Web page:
But then, economics is not really his thing. As he said in his first speech to a Liberal convention, back in 2005, the Liberal party has three essential preoccupations: national unity, national sovereignty, and social justice. “Everything else,” he said, “is detail.”

Very well. Let’s deal with those in order. Ignatieff often speaks of Pierre Trudeau as his inspiration. His rhetoric is similarly packed with allusions to One Canada, bound by a “spine of citizenship,” united in the equal enjoyment of common liberties. He is an advocate of federal power, pointing out that we are already the world’s most decentralized federation. He has written at length in defence of “civic nationalism” against the divisiveness, even barbarism, of ethnic nationalism.

Yet, influenced by the later work of his mentor and biographic subject, Isaiah Berlin, he is willing to concede powers and legitimacy to those same forces of division, in the name of that most exalted of postmodern ideals, recognition. He praises as a defining Canadian value the collective’s power (he says “right”) to suppress individual rights in matters of language. His 2006 platform proposed not merely to “recognize” the Québécois nation, as in the Conservative resolution the House of Commons eventually endorsed. It was to entrench Quebec’s status as such in the Constitution, along with that of hundreds of Aboriginal nations, with whatever legal and political repercussions this entailed. He is less Pierre Trudeau than Charles Taylor.

Indeed, for someone who has written so thoughtfully about the excesses of nationalism abroad, he seems to have absorbed a peculiarly vulgar form of its Canadian expression. While he disavows the National Energy Program and other artifacts of 1980s economic nationalism, his nation-building proposals are a retreat even further into the past, to the railway nationalism of Sir John A. He repeats all the most dreadful national clichés: that we are the meeting of “two peoples” (utterly anachronistic: nobody at Confederation thought that way); that our constitutional motto is “Peace, Order and Good Government” (it is standard legal boilerplate; if there is a defining passage, it is rather to be found in the preamble: “a constitution similar in principle to that of the United Kingdom”); that what makes Canada distinct from the United States is its devotion to a laundry list of Liberal policies (thus reading out of the discussion the millions of Canadians who disagree with every one); and that the only way we can justify Canada’s existence is by way of such invidious comparisons.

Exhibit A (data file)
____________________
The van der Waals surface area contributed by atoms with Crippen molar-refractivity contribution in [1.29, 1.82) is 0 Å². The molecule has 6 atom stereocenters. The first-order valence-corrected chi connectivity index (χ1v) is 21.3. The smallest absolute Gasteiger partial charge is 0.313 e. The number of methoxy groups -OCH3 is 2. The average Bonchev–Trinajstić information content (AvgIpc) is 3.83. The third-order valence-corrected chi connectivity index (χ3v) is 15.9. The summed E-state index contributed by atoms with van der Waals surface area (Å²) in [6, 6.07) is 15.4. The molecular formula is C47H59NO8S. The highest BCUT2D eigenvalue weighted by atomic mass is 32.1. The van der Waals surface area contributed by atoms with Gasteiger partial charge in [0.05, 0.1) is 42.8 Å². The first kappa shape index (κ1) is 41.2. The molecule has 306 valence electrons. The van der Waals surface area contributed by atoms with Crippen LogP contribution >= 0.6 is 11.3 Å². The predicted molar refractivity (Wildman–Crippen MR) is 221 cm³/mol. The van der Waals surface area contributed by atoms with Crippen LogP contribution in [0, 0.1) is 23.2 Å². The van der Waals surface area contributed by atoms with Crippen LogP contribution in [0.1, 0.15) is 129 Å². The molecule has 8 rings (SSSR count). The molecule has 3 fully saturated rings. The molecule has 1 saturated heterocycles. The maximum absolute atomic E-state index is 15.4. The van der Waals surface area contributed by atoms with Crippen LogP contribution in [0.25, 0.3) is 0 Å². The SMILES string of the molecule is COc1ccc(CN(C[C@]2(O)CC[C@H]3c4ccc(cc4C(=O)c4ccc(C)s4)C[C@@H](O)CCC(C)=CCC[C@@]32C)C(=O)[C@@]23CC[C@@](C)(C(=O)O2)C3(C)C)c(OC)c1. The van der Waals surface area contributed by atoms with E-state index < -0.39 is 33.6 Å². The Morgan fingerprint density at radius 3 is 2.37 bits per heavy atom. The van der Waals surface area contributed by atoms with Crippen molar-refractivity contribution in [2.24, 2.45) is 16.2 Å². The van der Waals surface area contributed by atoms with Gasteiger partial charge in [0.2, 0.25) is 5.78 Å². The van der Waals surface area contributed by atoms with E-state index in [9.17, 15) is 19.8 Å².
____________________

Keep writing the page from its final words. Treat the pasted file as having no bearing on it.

On defence and foreign policy, the record is more encouraging. Iraq notwithstanding, he remains a humanitarian interventionist, a liberal hawk. He favours a robust Canadian military capacity, and has no use for anti-Americanism (the new U.S. empire’s “grace notes,” he wrote in 2003, are “free markets, human rights and democracy, enforced by the most awesome military power the world has ever known”). He was an ardent supporter of the Afghanistan mission, voting with the Conservatives to extend it in 2006, yet also embraces the withdrawal of Canadian troops after 2011. At the 2005 convention he appeared to endorse Canadian participation in the American ballistic missile defence program; later he backed away. He has been properly scornful of fetishizing the United Nations as the fount of all legitimacy, calling it “a messy, wasteful, log-rolling organization.”

Social policy, on the other hand, is a mixed bag. He is careful to bow before the latter-day Liberal deities of universal publicly funded daycare and the Kelowna accord—though whether he will specifically commit to either, with the hefty price tags attached to each, remains to be seen. He is sound on the perverse incentives of the welfare trap, less so on Employment Insurance—his proposed 360-hour standard of eligibility is a costly precedent that will prove hard to undo. He is entirely unsound on the lunatic nonsense known as “equal pay for work of equal value.”

Where he is most interesting, and seems most committed, is on the subject of education—not surprisingly, given his background. Half of his acceptance speech was given over to it. His 2006 platform included a useful proposal for converting a part of federal funding for education to a per-student, rather than per-capita, grant—“to reward those provinces’ institutions that attract the best and the brightest from across the country.” The pending platform is said to be heavily focused on the “knowledge” issues—education, training and research. He seems inclined to be quite radical here: at the 2005 convention, he brashly urged the party not to get “tangled up in federal-provincial battles over jurisdiction. Let’s just do it.”

So there you are: taken together, these provide some clues to the shape of Ignatieff’s thinking. But they do not tell us what his priorities would be, or how these broad inclinations would translate into specific policies. They suggest the general direction he would take. But they do not add up to a program of government. For that we will have to wait at least a month.